Wildlife Conservation Community Program

The Kenai Peninsula has a public/wildlife safety problem.

Kenai Wildlife Conservation Community sign Here in Alaska we live, work, and play in bear country. The Alaska Department of Fish & Game, State Troopers, federal agencies, and municipal police departments all respond to calls concerning negative human/bear interactions. Many of these interactions occur in residential areas. Food sources which are unwittingly or negligently provided by humans often lure bears into these residential areas.

Hungry Bears on a Budget

Bears need to eat enough food to sustain them through their winter hibernation. They will readily use food sources that offer them the most energy while costing them the least amount of effort. Humans often provide bears with very low-effort, easily accessible food sources in the form of: garbage, bird seed, dog food, fish carcasses, fish in smokers, livestock and their feed.

What can you do to help keep your neighborhood safe?

If you live within the city limits of a municipality, participate in the Wildlife Conservation Community Program (WCCP).

A Fed Bear is a Dead Bear

For many people, wildlife is synonymous with Alaska. In residential areas, a bear's easy access to human-provided food creates a safety hazard for humans, their domestic animals and other property, and for the bears themselves. Bears that use these easy food sources are often killed in defense of life and property (DLP). As human development and recreational activity on the Kenai Peninsula has increased, so have the number of DLP instances. There is a solution!

dead bear

If you live in other areas of bear country, you can help keep your home and neighborhood safe by using electric fencing around livestock, smokers, and outdoor freezers and by keeping other food sources in buildings or bear-resistant containers.

What is the Wildlife Conservation Community Program (WCCP)?

A highly successful Bear-Safe Neighborhood pilot project initiated within the City of Kenai Alaska served as the template for the WCCP. Partnerships were forged between government agencies, non-profits, businesses and local community members. Grant money was used to purchase bear resistant garbage containers which were provided at no cost to the residents of the project neighborhood. As a direct result of these efforts, the volume of nuisance bear calls significantly decreased This led to a safer neighborhood for people and wildlife, better public stewardship of wildlife resources, and less agency time spent dealing with nuisance wildlife.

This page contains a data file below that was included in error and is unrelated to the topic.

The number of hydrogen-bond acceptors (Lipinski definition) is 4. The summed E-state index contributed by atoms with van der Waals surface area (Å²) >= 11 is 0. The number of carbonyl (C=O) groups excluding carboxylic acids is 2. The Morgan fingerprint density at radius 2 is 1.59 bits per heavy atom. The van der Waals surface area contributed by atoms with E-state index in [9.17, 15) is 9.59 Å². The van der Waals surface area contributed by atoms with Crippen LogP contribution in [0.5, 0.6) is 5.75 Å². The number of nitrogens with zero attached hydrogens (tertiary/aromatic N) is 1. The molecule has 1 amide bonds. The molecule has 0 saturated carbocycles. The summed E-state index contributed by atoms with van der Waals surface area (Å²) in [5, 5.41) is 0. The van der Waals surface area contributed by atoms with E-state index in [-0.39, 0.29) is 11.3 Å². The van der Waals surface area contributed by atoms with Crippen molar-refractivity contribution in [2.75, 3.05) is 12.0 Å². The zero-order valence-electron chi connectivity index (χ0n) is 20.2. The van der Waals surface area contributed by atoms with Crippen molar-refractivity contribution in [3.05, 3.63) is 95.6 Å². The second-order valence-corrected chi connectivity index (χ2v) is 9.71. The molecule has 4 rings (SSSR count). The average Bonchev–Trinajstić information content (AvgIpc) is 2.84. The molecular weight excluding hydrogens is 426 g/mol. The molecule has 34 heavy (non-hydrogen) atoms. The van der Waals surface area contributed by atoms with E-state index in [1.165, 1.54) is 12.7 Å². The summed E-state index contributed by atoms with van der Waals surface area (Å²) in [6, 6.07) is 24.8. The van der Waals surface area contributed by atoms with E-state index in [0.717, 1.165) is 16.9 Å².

Based on these positive results, in spring of 2006 the City of Kenai voted to expanded these efforts to a city-wide effort called the Wildlife Conservation Community Program. Grant money and in-kind donations were used to administer the program, inform residents on how to live safely in bear country and to buy bear-resistant garbage cans and dumpster lids.

Bear-resistant containers

The containers, which retail for approximately $200, were made available to city residents at a reduced cost of $50. Using these containers helps keep bears (and other wildlife) from gaining access to easy food sources.

Information and education

Highway signs were erected identifying the City of Kenai as a Wildlife Conservation Community. Information was made available for residents and visitors on how to keep ours communities safer for people and wildlife.

Get involved. You can make a difference!

For more information contact:
Larry Lewis
Alaska Department of Fish and Game
Division of Wildlife Conservation